So much in this business is relative. Whether something is "good" or even "publishable" comes down to people's opinions, in the end. Even after a book is published, it's success is, ultimately, based on a combination of luck, marketing, and (reader's) opinions.
But the first opinion to count in writing is your own.
This is something that has taken me years to figure out, in part because I'm stubborn and in part because I'm dense. Because when I first started writing, I very rarely consulted my own opinion on my work--I very rarely considered my work with a critical eye. I was more concerned about getting the words on paper, and, at least in the long, long ago, the words on the paper were good merely because they were words on the paper.
I had a different definition of "my best work" when I wrote my first novel. It was best merely because I wrote it. I revised it based on grammar only.
I see this all the time in my position as writing and literature teacher. Students write something, and when I ask for a revision, a few sentences are swapped, a few commas deleted. Restructuring an entire essay--which might mean cutting one page and re-writing three--does not even occur to them, even with my big red ink pen slashing away at their work.
To them--and to me, if I'm honest with myself--I don't see how my work can really be better than it is. I think that it's my "best" because it's there.
It's harder to realize that this applies to one's own work, especially when one's own work is a 70k novel that's already been re-written twice. It's something that, for me, takes just time and practice as I train my eye not to think about the mood I was in when I wrote a passage, and to analyze the passage coldly in terms of plot and character. I never thought I was one of those sentimental writers. I always considered myself willing to ruthlessly kill my darlings. But it's more than just cutting a well loved first sentence to re-write chapter one and make it flow better. It's about stepping back and looking at your work not as your work, but as a novel not written by you--a novel that needs to be broken and glued together and polished until it shines.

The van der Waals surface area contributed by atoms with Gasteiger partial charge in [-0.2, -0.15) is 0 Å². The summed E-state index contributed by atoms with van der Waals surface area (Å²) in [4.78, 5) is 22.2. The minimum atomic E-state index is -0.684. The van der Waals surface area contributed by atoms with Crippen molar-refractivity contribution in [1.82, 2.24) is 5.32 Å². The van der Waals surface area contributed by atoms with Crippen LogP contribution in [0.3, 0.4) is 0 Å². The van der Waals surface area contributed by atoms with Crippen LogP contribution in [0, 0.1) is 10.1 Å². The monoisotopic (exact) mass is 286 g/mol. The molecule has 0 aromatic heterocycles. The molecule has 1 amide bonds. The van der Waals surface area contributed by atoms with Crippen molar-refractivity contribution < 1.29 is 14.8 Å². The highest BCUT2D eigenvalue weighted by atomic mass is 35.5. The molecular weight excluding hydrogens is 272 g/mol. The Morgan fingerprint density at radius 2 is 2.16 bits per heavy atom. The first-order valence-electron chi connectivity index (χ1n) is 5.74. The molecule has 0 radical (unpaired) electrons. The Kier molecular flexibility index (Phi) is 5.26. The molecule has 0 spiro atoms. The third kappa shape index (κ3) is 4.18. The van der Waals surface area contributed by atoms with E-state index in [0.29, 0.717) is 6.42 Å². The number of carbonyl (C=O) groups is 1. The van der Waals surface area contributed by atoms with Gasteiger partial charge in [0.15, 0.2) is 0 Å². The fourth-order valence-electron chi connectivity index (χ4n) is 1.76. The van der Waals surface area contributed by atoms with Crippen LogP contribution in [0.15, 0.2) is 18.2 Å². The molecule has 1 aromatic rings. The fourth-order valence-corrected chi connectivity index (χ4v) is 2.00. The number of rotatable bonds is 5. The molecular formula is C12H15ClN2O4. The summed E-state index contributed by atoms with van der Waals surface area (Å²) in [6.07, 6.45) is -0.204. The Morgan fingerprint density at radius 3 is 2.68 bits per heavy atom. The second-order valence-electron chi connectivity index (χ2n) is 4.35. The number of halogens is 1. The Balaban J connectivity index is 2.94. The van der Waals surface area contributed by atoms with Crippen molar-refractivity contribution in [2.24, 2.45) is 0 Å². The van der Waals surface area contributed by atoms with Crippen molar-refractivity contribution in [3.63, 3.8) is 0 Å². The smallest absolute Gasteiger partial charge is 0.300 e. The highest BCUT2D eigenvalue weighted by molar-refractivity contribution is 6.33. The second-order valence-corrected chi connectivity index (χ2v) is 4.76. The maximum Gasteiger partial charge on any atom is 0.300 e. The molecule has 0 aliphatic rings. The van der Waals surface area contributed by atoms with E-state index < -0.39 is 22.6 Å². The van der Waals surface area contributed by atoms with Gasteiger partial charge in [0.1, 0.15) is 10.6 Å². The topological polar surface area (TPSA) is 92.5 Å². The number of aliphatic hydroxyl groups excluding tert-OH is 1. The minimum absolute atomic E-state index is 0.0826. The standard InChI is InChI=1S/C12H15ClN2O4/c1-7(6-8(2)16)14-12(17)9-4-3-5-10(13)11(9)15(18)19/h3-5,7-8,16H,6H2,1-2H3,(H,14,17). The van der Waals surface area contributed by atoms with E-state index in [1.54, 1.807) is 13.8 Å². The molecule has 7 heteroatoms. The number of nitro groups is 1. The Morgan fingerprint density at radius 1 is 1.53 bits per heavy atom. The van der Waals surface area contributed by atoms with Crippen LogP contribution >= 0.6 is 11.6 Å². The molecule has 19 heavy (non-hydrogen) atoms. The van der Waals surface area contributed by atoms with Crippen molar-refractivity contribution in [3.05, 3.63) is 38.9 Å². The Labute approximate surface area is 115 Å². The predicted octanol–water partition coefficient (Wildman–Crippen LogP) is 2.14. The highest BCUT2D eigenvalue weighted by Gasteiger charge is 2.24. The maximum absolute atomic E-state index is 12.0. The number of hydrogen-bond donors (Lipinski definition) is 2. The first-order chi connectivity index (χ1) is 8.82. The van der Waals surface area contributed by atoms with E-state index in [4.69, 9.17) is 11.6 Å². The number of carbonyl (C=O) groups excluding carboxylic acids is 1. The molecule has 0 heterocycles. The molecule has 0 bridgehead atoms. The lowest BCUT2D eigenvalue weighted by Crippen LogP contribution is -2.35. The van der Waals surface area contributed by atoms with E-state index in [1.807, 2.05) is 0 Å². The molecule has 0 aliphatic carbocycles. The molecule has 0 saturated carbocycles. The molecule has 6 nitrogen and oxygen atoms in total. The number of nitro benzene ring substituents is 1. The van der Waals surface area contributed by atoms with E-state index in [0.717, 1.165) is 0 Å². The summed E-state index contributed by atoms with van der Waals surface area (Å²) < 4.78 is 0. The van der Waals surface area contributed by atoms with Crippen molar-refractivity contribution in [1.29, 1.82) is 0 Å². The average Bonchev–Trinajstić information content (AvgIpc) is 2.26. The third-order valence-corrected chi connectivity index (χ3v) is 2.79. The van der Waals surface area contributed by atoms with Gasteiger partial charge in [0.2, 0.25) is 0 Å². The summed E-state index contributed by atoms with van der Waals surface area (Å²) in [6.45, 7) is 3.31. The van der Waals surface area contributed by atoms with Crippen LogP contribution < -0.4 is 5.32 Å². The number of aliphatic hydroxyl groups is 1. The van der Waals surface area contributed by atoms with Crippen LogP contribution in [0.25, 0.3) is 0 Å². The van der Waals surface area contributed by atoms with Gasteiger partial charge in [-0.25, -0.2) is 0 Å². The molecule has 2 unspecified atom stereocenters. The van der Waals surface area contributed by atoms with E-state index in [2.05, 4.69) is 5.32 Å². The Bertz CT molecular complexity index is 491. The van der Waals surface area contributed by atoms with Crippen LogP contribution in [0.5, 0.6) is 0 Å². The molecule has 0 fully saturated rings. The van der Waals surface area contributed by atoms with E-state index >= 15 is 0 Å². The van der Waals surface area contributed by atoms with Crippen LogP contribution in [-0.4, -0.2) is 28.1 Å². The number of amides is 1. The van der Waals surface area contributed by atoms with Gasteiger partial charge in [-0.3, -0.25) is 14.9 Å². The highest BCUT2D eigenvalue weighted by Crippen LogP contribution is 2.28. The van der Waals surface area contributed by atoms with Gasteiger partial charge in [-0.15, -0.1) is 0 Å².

Segue... My parents found a piano in a barn. It's at least a hundred years old. When I was little, they had the piano's insides worked on and keys replaced, and I learned how to play on that piano. I play better on it than any other piano. All those fancy pianos where you don't have to stand on the forte pedal or where high C doesn't stick--pshaw, those are for city-folk. My ancient instrument trumps theirs any time.
But, if I wasn't so close to that piano, I'd be able to let it go long enough for a real refurbishment. I'd get the wood restained instead of trying to save the finish with wax.
That's what I'm coming to realize with my book. If it wasn't mine, I'd be more willing to take out that chapter where the characters don't do anything. I'd be eager to re-write the jump-the-shark ending that I don't even really like in the first place. I'd be happier with changing that other character's motivations and background to better fit with the story arc.
In the end, I know that I will eventually make those changes. It's one reason why I'm already starting on my third re-write...I have to make those big changes one re-write at a time. And although I don't think I can ever let a furniture restorer touch my piano with sandpaper, I do think I might be able to kill my darlings a little bit more, until it really is my best work.
Love the piano image! It sounds perfect.
Getting distance is the biggest help to me in rewriting. That and getting a really great critique with tons of useful information. Man, that's great.
Best luck with revisions!
Keep at it, Beth! Rewriting is hard work, but you are focused and can do it! Good luck.
Great post! It really shows how we writers love our work. So much that we love the good and the bad. Kind of like our children... :) Good for you for allowing yourself the distance you need in order to make it the best story possible. :)
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